Summary: Paul continues with Agrippa
a. Vince Lombardi once said that the best defense is a good offense. This last week, as my family sat around Sunday evening, eating chicken wings, and watching the two top teams in football square off, I thought about Paul, and how he was in a Superbowl of sorts, when we left him last week in chapter 25.
b. Here he was standing in the Amphitheater of Caesarea, and everybody who was anybody came to see the trial of the year. The king came down from Galilee, and the Governor, and all of the top military officials were there. All of the Pomp and hype, in fact it REALLY reminded me about the Superbowl.
c. Paul’s trial wasn’t without scandal, either. The king showed up with his date, who just happened to be his sister. The Governor was in a pinch because he needed some charges to try and pin on Paul so that he could send him to Caesar, seeing as how Paul had appealed to Rome.
d. But, as we talked about last week, Paul wasn’t really on trial here. What was on trial was Christianity. The fresh new way of worship, ushered in by Jesus Christ, the Messiah. The Old Testament scriptures had alluded to it throughout history, and now it was here, and people were skeptical.
e. G.K. Chesterton once said that The Christian ideal has not been tried and found wanting. It has been found difficult and left untried. The people who would hear Paul’s defense today would be confronted with the truth, the message of the church, and if they rejected it, they would be rejecting God.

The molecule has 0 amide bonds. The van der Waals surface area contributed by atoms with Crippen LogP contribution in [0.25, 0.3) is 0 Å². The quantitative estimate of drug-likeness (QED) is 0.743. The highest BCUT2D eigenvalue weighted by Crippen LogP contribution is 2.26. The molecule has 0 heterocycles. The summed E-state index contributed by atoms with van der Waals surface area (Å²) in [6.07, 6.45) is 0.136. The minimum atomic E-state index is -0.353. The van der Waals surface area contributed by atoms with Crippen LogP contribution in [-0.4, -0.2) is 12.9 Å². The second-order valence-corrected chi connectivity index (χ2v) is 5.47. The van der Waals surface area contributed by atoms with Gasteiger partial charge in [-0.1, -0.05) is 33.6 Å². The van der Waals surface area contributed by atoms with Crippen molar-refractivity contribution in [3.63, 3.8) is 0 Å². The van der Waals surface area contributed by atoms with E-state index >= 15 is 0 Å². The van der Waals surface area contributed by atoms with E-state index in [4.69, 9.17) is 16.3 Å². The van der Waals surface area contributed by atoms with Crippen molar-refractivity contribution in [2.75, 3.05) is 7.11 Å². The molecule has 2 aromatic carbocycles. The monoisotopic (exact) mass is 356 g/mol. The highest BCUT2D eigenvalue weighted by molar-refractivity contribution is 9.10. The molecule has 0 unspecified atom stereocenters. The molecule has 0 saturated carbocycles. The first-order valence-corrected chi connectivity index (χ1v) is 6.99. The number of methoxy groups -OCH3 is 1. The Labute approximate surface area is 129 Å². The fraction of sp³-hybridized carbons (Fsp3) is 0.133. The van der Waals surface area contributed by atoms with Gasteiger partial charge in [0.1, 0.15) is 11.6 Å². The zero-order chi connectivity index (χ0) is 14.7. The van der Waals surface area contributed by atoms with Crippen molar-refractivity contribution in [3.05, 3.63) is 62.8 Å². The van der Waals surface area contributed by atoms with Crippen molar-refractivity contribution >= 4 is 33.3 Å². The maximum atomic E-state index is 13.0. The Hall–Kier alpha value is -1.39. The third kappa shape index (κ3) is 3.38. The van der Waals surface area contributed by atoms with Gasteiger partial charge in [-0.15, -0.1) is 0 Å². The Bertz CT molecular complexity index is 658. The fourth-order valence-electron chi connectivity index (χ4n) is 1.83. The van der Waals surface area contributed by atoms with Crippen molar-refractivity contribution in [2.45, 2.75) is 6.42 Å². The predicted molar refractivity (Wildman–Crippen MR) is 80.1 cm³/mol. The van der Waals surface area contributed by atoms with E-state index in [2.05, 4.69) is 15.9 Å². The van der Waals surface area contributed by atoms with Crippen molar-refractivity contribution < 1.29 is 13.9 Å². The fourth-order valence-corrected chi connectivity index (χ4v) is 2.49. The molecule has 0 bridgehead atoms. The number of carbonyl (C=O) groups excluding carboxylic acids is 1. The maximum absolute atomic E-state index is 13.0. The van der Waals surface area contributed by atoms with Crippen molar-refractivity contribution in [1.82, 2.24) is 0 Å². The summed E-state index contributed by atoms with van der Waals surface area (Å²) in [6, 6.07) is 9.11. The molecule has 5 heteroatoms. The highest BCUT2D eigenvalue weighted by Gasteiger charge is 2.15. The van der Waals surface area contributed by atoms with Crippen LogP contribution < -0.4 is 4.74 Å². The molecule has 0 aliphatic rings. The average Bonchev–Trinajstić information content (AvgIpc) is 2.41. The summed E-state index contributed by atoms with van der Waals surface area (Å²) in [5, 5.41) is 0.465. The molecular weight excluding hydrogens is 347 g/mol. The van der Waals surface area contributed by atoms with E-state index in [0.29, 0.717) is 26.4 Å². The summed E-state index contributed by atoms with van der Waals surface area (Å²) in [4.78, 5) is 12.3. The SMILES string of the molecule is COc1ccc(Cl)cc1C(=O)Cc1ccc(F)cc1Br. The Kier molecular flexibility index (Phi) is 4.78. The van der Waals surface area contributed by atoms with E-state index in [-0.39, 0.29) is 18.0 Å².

f. Paul wrote to the Romans in chapter 1, starting at verse 15 - 15 So, as much as is in me, I am ready to preach the gospel to you who are in Rome also. 6 For I am not ashamed of the gospel of Christ, for it is the power of God to salvation for everyone who believes, for the Jew first and also for the Greek.
g. Today would be no exception; Paul would preach the gospel as he made his defense to Agrippa and Festus. He would do what God had called him to do, and left the results to God.
a. Chapter 26 marks Paul’s last hurrah as it were in the nation of Israel. Next week, in chapter 27, Paul begins his journey to Rome, and the week after, we will conclude the book of Acts with chapter 28, and a review.
b. What a story is told in the pages of the book of the Acts! We open with a group of several hundred disciples, which was practically the whole church at that point, standing on a mountainside, and they witness the Ascension of Jesus up into heaven. Jesus said in Acts 1:8 that they would be his witnessed in Judea, in Samaria, and to the very ends of the earth.
c. Hit the fast forward button, and today, we see Paul presenting the gospel to the king of Israel and the Roman Governor of Judea. We are told much about the journey it took to bring the gospel to this point, but I think that we can’t fully understand all of the hardship and suffering it took on the part of Paul and the other disciples to actually get to this point. Thousands of miles on foot, stonings, beatings, getting thrown in jail, and some had already been killed at this point.